This is satire. Please do not take any of the following advice seriously.
As a socially awkward person, I don’t go out of my way to meet randoms very much any more. But every so often I find myself in the presence of those that don’t know me very well and want to dig deeper into what exactly I do with my waking hours. When faced with this situation, I pause to assess the situation (and audience) for signals on how to make this interaction as painless as possible.
One might ask, “Aaron, asking about careers is so ubiquitous and innocuous, why is it so painful?”
First, thank you for the question. Second, for many people answering questions about their career is simple. Doctors, for instance, don’t need to go into elaborate detail or explain complicated concepts to have a concise conversation about what they do. The public frequently interact with doctors, they see doctors on TV, they have friends or family that are doctors. When people meet a doctor, this is a completely real example of how the conversation unfolds:
Non-doctor: “Hey Sally, what do you do for work?”
Doctor: “I’m a doctor.”
Non-doctor: “Oh, what kind of doctor?”
Doctor: “I’m a cardiologist.”
Non-doctor: “Wow! That's really impressive and relatable because I own a heart and my friend Jacob saw a cardiologist last year. You must be so smart and talented. I’m going to tell my friends we met.”
Doctor: “Thanks, most people do.”
Let’s pause and take note that: a) the non-doctor instantly understood the concept of a doctor, b) it was very little effort for the non-doctor to grasp a complete picture of how the doctor spends their time, and c) the non-doctor had loads of ways to relate to the doctor that naturally aided move the conversation along.
For people in these types of careers generally the answer is one line and consists of a single follow up questions with very little explaining. The answer provided exactly the amount of detail the question asker expected with many ways for the conversation be enriched.
Now let’s try that again, but with a User researcher:
Non-User Researcher: “Hey Sally, what do you do for work?”
User Researcher: “I'm a User Researcher.”
Non-User Researcher: “I don’t know what that means.”
User Researcher: “Are you familiar with User Experience?”
Non-User Researcher: “No.”
User Researcher: “User Experience is an field of study where we analyze what people want to do with products, why, and design products to make them more useful and easier to use.”
Non-User Researcher: “Got it. So you are a designer…?”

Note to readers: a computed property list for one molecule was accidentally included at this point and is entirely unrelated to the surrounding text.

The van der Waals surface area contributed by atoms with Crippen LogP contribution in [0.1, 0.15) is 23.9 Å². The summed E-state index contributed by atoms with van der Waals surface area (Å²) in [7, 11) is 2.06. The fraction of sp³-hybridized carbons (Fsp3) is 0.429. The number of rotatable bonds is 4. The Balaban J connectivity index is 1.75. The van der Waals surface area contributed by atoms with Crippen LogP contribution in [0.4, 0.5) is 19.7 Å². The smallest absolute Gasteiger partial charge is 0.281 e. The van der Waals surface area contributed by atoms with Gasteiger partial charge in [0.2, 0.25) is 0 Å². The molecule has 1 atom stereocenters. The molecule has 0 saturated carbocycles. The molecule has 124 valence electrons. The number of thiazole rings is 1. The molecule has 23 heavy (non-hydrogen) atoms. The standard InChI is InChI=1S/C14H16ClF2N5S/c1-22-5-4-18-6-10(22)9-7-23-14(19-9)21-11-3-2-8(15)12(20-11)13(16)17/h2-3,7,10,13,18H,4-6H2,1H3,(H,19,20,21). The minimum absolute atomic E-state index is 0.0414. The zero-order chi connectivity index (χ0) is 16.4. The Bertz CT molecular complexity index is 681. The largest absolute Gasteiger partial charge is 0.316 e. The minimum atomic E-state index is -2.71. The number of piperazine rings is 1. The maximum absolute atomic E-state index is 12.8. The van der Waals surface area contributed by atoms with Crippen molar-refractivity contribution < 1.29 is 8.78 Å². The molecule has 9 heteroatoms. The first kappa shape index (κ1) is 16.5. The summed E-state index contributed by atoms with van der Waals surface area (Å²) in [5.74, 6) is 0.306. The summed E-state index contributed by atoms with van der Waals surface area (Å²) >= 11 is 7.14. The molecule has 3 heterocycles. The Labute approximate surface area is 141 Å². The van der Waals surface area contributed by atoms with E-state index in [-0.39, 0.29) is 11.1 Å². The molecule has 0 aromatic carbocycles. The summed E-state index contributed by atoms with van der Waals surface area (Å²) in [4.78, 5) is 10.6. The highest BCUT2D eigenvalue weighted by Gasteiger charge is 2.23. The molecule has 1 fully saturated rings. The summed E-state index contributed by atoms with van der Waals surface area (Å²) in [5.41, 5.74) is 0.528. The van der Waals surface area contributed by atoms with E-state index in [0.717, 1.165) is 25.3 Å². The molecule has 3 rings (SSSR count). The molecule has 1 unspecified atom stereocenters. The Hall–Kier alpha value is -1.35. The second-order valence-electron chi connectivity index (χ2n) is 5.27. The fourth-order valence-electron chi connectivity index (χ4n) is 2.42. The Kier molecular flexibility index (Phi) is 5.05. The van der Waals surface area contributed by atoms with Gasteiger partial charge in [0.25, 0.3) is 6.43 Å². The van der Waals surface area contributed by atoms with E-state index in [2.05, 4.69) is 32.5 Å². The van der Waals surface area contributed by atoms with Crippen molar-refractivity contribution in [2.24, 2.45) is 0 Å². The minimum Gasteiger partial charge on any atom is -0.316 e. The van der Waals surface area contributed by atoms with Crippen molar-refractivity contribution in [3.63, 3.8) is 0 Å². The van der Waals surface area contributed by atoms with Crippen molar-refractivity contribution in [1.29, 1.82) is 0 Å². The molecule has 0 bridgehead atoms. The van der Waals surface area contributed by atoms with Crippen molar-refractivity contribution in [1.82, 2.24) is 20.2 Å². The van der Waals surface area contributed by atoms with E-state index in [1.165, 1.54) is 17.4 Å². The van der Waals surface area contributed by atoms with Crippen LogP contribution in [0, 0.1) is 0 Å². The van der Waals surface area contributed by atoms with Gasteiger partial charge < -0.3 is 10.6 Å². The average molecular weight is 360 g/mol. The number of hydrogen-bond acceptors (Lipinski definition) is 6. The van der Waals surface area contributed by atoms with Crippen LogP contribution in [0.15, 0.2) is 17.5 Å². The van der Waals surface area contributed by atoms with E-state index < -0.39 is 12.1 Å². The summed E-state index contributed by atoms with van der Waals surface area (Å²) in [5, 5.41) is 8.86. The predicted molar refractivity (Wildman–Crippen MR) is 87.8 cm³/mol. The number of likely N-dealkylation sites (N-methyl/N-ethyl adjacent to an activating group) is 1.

User Researcher: “Well, no, but I work with designers. I study how people interact with products and services understand why they do what they do and provide that information to the team (including designers!) to improve the quality of the product.”
Non-User Researcher: “Uh huh… So, what exactly does that look like?”
User Researcher: “Well, I might interview users to find out what works or doesn’t work about a product. Or I might observe users using a product to see how they interact with it. I might also conduct usability tests to see how easy it is for users to use a product.”
Non-User Researcher: “MMk. Where do you work?”
User Researcher: “I work at [company].”
Non-User Researcher: “Ohhhhh, that's great! Let me tell you about the shitty experiences I’ve had on a bunch of products you never worked on.”
User Researcher: “Thanks for your feedback - I’ve never heard that before! I’ll have solutions to all your problems on the CEO’s desk by Monday. You're welcome!”
Let’s pause to reflect on what we witnessed. Notice that the approach that worked beautifully for the doctor took a turn for the worse for the researcher where they suddenly became a user counselor.
I typically avoid answering the “what do you do” question head on in favor of dancing around question with the ease of an injured gazelle. Here are a few made up strategies for how you might handle this the next time you are faced with this conundrum:
Strategy #1: Pretend it's your first day.
Not you: “What do you do?”
You: "I work at [Company] on the [Product] team."
Not you: “Oh, I’ve heard of that company/product! What's it like working for [Company]?”
You: "Oh, I don't know yet. It's my first day."
Not You: "You must be so excited."
You: "I see a bright future ahead!"
Strategy #2: Pretend you have a highly secretive job that requires strict anonymity.
Not you: “What do you do?”
You: "As long as there are no follow up questions, I'm a lawyer."
Not you: "Oh, how interesting - what kind?"
You: "I'm sorry - I'm legally barred from speaking about my job any further."
Not you: "Wow - impressive and mysterious."
You: "Thank you."
Strategy #3: Distract the inquisitor by thanking them and changing to unrelated topics.
Not you: “What do you do?”
You: "Thanks for asking me that question. Have you ever been to Ghana?"
Not you: “No, should I go?”
You: “Yes, let’s talk about the merits of living and vacationing in Western Africa.”
Not you: “I'm not sure how this relates to your job.”
You: "Oh I had an internship in Ghana one summer in grad school.
Not you: "Oh that makes perfect sense. Let's continue our conversation about Ghana uninterrupted from this point further."
Strategy #4: Reject the premise of the question entirely and use silence to kill the conversation.
Not You: “What do you do?”
Not You: [...]
Hopefully this article has been instructive in your personal understanding of the why being asked about your career as a user researcher makes everyone uncomfortable. With these four strategies you should be fully prepared to leave all questions related to your job as a User Researcher unanswered.